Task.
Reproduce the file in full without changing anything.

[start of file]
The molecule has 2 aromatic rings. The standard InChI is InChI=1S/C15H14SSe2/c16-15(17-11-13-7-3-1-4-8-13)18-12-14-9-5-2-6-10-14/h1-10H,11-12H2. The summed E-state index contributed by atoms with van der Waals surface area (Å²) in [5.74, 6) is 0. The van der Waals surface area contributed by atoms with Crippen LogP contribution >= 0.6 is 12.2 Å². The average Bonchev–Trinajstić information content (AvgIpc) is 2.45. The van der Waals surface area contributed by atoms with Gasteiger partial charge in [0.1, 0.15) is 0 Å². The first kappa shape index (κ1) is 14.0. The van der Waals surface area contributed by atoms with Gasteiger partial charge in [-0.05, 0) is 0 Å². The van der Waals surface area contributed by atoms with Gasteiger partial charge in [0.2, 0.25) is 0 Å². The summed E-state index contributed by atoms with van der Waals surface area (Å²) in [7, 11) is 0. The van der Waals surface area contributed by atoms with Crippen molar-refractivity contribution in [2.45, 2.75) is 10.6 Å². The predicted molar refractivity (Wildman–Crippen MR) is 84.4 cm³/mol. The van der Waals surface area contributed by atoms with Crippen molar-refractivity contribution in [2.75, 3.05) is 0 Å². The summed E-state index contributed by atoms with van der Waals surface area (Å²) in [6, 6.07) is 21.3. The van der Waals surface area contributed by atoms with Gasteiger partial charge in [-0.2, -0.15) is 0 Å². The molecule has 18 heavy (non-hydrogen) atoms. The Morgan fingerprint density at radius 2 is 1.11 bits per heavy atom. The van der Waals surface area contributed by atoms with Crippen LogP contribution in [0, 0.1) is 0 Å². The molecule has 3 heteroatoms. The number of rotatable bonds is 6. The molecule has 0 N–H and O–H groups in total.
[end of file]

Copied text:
The molecule has 2 aromatic rings. The standard InChI is InChI=1S/C15H14SSe2/c16-15(17-11-13-7-3-1-4-8-13)18-12-14-9-5-2-6-10-14/h1-10H,11-12H2. The summed E-state index contributed by atoms with van der Waals surface area (Å²) in [5.74, 6) is 0. The van der Waals surface area contributed by atoms with Crippen LogP contribution >= 0.6 is 12.2 Å². The average Bonchev–Trinajstić information content (AvgIpc) is 2.45. The van der Waals surface area contributed by atoms with Gasteiger partial charge in [0.1, 0.15) is 0 Å². The first kappa shape index (κ1) is 14.0. The van der Waals surface area contributed by atoms with Gasteiger partial charge in [-0.05, 0) is 0 Å². The van der Waals surface area contributed by atoms with Gasteiger partial charge in [0.2, 0.25) is 0 Å². The summed E-state index contributed by atoms with van der Waals surface area (Å²) in [7, 11) is 0. The van der Waals surface area contributed by atoms with Crippen molar-refractivity contribution in [2.45, 2.75) is 10.6 Å². The predicted molar refractivity (Wildman–Crippen MR) is 84.4 cm³/mol. The van der Waals surface area contributed by atoms with Crippen molar-refractivity contribution in [2.75, 3.05) is 0 Å². The summed E-state index contributed by atoms with van der Waals surface area (Å²) in [6, 6.07) is 21.3. The van der Waals surface area contributed by atoms with Gasteiger partial charge in [-0.2, -0.15) is 0 Å². The molecule has 18 heavy (non-hydrogen) atoms. The Morgan fingerprint density at radius 2 is 1.11 bits per heavy atom. The van der Waals surface area contributed by atoms with Crippen LogP contribution in [0, 0.1) is 0 Å². The molecule has 3 heteroatoms. The number of rotatable bonds is 6. The molecule has 0 N–H and O–H groups in total.